Margaret Lauterbach

Pay close attention to your garden: A special mutation could be around the next corner

Margaret Lauterbach
Margaret Lauterbach

A few years ago, a sales clerk mentioned that she loved to garden, and had expected that she’d have to wait for retirement, but she had found drip systems and timers so she could water her garden early in the morning and tend it after work. Our sunlight in June lasts until almost 10 p.m., so there’s a lot of time a person who works only one job can spend gardening. Some folks pour coffee and stroll through their gardens in early morning, checking for new growth, new invaders, problems and pleasant surprises.

One reason to survey your garden often and with a keen eye is to spot mutations. One year the late Ross Hadfield noticed some red grapes on one of his green seedless grapevines. He took cuttings and shared them with Essie Fallahi, University of Idaho professor at the Parma research station. Renamed Pasargad, they’re wonderful seedless grapes for the home gardener, producing a lovely juice. Pasargad is the name of an ancient Persian palace in southeastern Iran (near Mesopotamia) that had gardens full of fruit trees and vines. Fallahi said they have cuttings available at that research station in early spring.

Calvin Lamborn, father of the sugar snap pea, was working for the Gallatin Valley Seed Co. in Filer, Idaho, when he discovered a mutant with a tight, inedible pod. He crossed it with sugar peas. After 10 years of selective breeding, his sweet sugar snap peas were commercially introduced and took the garden world by storm, even being named an All-American selection’s gold medal winner in 1979. Some call sugar snap peas “mange tout,” and others use the English version of those words, “eat ’em all.”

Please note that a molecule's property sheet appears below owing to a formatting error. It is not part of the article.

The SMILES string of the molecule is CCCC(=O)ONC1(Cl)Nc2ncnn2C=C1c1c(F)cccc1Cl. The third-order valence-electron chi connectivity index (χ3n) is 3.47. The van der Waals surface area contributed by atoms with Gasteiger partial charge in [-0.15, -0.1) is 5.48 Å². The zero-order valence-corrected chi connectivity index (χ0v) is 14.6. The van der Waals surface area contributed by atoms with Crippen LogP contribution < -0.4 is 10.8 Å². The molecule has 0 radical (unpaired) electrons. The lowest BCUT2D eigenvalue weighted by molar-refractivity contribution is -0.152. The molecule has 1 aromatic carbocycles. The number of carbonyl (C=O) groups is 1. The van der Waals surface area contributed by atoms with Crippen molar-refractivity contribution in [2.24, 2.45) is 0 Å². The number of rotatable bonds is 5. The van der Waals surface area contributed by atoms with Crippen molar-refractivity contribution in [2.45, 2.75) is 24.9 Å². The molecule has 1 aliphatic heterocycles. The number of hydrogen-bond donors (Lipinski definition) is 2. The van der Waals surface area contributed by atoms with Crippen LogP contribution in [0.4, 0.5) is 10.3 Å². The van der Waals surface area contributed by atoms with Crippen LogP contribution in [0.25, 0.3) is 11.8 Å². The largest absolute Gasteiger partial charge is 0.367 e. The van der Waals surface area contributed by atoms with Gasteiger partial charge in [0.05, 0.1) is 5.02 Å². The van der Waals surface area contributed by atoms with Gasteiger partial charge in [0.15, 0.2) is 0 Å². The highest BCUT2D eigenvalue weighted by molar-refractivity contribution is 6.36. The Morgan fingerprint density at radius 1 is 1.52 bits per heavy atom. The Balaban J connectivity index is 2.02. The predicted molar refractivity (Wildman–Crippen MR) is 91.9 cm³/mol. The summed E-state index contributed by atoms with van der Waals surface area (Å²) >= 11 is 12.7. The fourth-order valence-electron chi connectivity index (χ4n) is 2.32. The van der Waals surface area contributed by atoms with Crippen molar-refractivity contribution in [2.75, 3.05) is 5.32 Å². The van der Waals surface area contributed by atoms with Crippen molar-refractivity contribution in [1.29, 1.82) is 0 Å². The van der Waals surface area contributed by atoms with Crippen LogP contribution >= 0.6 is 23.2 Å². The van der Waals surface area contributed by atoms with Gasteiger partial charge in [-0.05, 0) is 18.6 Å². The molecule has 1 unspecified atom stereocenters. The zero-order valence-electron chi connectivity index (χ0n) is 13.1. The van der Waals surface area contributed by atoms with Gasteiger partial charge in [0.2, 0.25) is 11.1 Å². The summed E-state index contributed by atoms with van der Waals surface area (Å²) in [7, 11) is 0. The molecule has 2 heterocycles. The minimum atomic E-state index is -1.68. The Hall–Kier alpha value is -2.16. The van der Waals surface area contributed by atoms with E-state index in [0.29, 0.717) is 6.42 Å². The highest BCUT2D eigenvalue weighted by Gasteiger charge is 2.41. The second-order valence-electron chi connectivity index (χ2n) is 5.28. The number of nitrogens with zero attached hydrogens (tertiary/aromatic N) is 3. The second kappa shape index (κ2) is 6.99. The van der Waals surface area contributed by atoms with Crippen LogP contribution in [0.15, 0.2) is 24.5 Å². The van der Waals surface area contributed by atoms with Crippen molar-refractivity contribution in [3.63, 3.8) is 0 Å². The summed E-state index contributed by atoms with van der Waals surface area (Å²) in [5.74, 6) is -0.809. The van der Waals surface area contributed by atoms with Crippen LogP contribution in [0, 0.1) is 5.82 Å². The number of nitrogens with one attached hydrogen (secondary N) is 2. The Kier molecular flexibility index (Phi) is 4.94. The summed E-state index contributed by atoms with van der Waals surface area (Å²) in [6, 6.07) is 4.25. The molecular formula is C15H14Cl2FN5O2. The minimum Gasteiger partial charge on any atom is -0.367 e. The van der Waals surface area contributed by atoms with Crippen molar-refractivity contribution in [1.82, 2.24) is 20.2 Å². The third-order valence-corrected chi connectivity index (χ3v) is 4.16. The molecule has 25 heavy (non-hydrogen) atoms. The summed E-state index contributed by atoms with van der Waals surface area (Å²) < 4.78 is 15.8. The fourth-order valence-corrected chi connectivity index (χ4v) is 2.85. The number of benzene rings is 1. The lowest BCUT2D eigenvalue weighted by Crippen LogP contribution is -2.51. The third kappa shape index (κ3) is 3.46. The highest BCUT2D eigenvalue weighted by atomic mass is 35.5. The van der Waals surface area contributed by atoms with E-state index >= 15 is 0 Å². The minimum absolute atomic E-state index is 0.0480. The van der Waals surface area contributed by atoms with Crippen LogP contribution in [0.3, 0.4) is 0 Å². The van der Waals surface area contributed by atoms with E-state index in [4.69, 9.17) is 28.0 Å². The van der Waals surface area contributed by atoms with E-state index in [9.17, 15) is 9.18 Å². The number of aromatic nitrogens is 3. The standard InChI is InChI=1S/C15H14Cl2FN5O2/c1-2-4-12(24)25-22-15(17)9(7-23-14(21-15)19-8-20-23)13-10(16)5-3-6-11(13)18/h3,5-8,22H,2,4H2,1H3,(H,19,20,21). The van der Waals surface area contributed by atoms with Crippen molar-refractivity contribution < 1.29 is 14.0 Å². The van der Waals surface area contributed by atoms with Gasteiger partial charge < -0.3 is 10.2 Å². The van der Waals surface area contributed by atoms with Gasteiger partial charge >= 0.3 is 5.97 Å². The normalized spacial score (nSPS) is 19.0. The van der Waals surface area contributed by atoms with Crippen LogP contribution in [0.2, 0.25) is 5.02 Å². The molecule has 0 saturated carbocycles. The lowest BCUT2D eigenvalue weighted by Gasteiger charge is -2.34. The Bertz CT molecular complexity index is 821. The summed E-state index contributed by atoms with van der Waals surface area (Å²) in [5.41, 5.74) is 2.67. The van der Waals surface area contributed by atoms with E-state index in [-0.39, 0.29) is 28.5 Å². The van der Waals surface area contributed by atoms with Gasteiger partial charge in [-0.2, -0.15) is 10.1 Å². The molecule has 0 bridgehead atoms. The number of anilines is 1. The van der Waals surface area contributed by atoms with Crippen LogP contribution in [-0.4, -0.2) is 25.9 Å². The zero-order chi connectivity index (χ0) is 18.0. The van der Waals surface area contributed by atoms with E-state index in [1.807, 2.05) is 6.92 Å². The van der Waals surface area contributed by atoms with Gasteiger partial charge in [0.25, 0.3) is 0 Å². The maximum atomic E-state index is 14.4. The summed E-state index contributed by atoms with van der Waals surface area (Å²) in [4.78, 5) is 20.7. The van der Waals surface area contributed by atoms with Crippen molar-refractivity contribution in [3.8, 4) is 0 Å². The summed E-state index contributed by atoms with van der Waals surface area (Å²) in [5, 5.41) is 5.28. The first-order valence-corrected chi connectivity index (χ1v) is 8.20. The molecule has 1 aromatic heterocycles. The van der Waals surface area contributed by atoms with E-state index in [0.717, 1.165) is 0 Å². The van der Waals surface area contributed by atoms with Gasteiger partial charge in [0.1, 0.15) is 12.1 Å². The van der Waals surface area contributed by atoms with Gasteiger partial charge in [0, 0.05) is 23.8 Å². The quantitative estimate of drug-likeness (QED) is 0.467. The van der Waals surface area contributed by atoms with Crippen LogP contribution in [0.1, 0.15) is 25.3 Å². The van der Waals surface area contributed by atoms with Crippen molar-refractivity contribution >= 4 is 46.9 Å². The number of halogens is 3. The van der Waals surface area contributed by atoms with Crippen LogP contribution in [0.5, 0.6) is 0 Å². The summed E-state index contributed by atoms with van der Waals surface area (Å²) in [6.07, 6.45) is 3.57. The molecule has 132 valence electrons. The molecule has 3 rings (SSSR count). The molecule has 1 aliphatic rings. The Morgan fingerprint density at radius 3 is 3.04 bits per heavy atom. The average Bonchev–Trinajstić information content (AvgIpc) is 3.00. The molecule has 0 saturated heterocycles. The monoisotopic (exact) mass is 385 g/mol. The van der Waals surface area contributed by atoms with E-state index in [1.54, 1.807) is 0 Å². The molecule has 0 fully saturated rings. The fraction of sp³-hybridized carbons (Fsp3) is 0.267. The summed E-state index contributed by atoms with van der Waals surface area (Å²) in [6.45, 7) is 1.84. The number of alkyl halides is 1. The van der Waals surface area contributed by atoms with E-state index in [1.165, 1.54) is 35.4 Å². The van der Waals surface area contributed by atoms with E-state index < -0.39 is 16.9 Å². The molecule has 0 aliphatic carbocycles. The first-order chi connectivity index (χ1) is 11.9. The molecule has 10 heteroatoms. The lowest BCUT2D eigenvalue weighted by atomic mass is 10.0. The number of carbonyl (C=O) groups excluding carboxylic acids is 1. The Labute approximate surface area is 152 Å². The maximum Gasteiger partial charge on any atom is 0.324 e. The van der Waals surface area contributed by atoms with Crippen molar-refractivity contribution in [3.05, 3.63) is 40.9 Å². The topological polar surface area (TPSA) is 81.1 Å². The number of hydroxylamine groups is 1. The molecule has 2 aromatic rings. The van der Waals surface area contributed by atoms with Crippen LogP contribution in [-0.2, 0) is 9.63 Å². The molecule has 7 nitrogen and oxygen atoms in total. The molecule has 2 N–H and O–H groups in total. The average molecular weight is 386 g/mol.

Ten years of careful selection of seeds from the darkest red onions have produced the first red Walla Walla sweet onions that will be on the market this year. Michael J. Locati, a fourth-generation onion grower in the Walla Walla area, was a college student helping with the onion harvest when he noticed a few pinkish onions in the crop. Ten years later, he’s graduated from Washington State University, has developed this new onion and is now running the family farms (est. 1905). He’s calling the new onions Rosé (like the wine).

Most of us probably will not see mutations occur in our gardens, but by saving seeds, we will be developing the most locally adapted fruits, vegetables, flowers or foliage possible. Seeds may carry subtle differences that are difficult to spot.

▪  We know we’re not really feeding our plants, we’re feeding the microherd that feeds our plants. There is a readily available growth stimulator available that is not often mentioned in gardening references. That is a substance called triacontanol. Where can we get it in nature? From the notorious invasive plant called kudzu (do not bring any of that to Idaho, please), or better yet, from alfalfa. In other parts of the world our deep-rooted alfalfa is known as Lucerne hay. We can get alfalfa meal here through Zamzows, or use their alfalfa pellets (no corn in them that could bar seed germination, Jim Zamzow assures me). I’ve used a few tablespoons of alfalfa meal around my pepper plants for several years, after a fellow on the chile-heads forum mentioned it was a growth stimulator.

▪  The University of Idaho’s Ada County Master Gardeners will hold a plant sale on Saturday, May 4, from 9 a.m. until noon at the Ada County Extension Office, 5880 Glenwood St., Boise. Plants for sale will include houseplants, herbs, vegetables, berries, flowering perennials, garden books and more.

Send gardening questions to melauter@cableone.net or Gardening, The Statesman, P.O. Box 40, Boise, ID 83707.

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